Instead of storming the palace,
he walks into the temple,
and takes a look around.
Then glances at his watch.
“Oh, look at what time it is!
Let’s go back to the hotel.”
I guess it was just too late in the day to start a coup.
I mean, it was almost literally like that, according to Mark.
“Let’s go back to the hotel.”
Bethany, a mile or two outside the city,
was his usual place of lodging,
with Mary, Martha, and Lazarus.
His favorite B&B.
But as Jesus turned back toward his lodging,
something was going on in his head,
and in his emotions.
What he had seen at the temple, steamed him.
I think there was righteous anger starting to boil up in him.
Oh, the injustice his own people were perpetrating in the temple,
against each other, and against the Gentiles.
The court of the Gentiles—
the space built especially for non-Jewish seekers of God—
was being filled up with merchants.
Instead of providing a welcoming space for the seekers,
they were profiting from them.
It was a disgrace to the God who dwelt there
in that holy place.
So on the way out of the city, Jesus was stewing.
And the next morning, he made his way back toward Jerusalem.
Without the crowds. Just his disciples, this time.
I think his anger only built up overnight.
He probably didn’t sleep well.
So as he walked along, he was angry and hungry—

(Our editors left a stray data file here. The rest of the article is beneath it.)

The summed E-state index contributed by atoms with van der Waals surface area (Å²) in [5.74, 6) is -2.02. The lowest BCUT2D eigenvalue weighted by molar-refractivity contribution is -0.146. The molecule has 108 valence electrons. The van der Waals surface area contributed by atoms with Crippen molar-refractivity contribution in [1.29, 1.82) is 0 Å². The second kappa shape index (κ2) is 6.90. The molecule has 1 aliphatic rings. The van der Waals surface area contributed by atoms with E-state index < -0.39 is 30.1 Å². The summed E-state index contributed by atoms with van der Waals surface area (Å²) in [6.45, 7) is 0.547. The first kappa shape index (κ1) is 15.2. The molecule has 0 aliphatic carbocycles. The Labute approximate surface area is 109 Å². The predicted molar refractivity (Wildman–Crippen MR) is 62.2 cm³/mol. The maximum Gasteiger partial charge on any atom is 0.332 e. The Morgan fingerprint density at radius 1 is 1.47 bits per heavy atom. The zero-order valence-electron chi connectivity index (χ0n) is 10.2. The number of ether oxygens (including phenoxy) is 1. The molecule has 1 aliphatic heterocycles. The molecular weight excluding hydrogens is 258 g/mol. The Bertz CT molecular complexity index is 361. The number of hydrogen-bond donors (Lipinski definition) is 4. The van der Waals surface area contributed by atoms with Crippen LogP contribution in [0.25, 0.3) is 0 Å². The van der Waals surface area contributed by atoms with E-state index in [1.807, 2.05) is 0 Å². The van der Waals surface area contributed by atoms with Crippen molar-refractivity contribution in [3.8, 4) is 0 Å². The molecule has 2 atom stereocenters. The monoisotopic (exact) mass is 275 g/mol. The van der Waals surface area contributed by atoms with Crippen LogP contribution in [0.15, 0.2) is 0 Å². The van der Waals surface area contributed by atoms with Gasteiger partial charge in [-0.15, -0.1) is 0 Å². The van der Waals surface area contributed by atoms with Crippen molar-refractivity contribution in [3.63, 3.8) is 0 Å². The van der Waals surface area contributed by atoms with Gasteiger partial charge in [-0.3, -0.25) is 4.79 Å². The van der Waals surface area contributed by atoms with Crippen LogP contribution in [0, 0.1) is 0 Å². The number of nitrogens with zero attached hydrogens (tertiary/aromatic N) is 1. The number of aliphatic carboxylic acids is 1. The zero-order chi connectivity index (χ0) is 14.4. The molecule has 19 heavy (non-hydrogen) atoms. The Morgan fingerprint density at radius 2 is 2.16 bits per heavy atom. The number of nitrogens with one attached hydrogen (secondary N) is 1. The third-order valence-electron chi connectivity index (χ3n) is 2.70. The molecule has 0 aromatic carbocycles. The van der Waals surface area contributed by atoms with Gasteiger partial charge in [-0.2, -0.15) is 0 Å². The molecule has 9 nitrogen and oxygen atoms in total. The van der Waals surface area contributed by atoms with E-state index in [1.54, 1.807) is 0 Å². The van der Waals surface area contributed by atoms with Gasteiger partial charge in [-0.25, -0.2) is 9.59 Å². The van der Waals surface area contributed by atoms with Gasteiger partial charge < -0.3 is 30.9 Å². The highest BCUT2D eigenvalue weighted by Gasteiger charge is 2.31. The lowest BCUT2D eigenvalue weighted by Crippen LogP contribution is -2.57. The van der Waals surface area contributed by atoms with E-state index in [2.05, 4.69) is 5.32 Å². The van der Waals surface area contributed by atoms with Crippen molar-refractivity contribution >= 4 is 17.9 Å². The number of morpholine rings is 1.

bad combination for a poor hapless fig tree along the way,
that happened to have no figs on it.
When Jesus went to get some figs, and found it empty,
he cursed it,
“May no one ever eat fruit from you again.”
Wasn’t really fair to that poor tree.
Mark even sympathized, when he wrote,
“It was not the season for figs.”
Jesus went back into the temple,
and his righteous anger boiled over into decisive action.
He overturned the tables of the money-changers,
and sellers of doves.
Sent everyone scurrying, and then he set to preaching,
“Don’t the scriptures say,
‘My house will be called a house of prayer for all nations’?
But you have made it ‘a den of robbers.’”
The law provided a specific place in the temple
for prayer for all nations—the Court of the Gentiles.
The people had let it become a marketplace for profiteers.
And the wild, undomesticated Jesus exposed this travesty
for all to see.
Nobody saw any of that coming.
Less than 24 hours earlier, people were proclaiming him
the new King of Judea.
Now, he was practicing his kingship,
just not in the way people assumed he would.
It’s not too surprising that this dramatic turn of events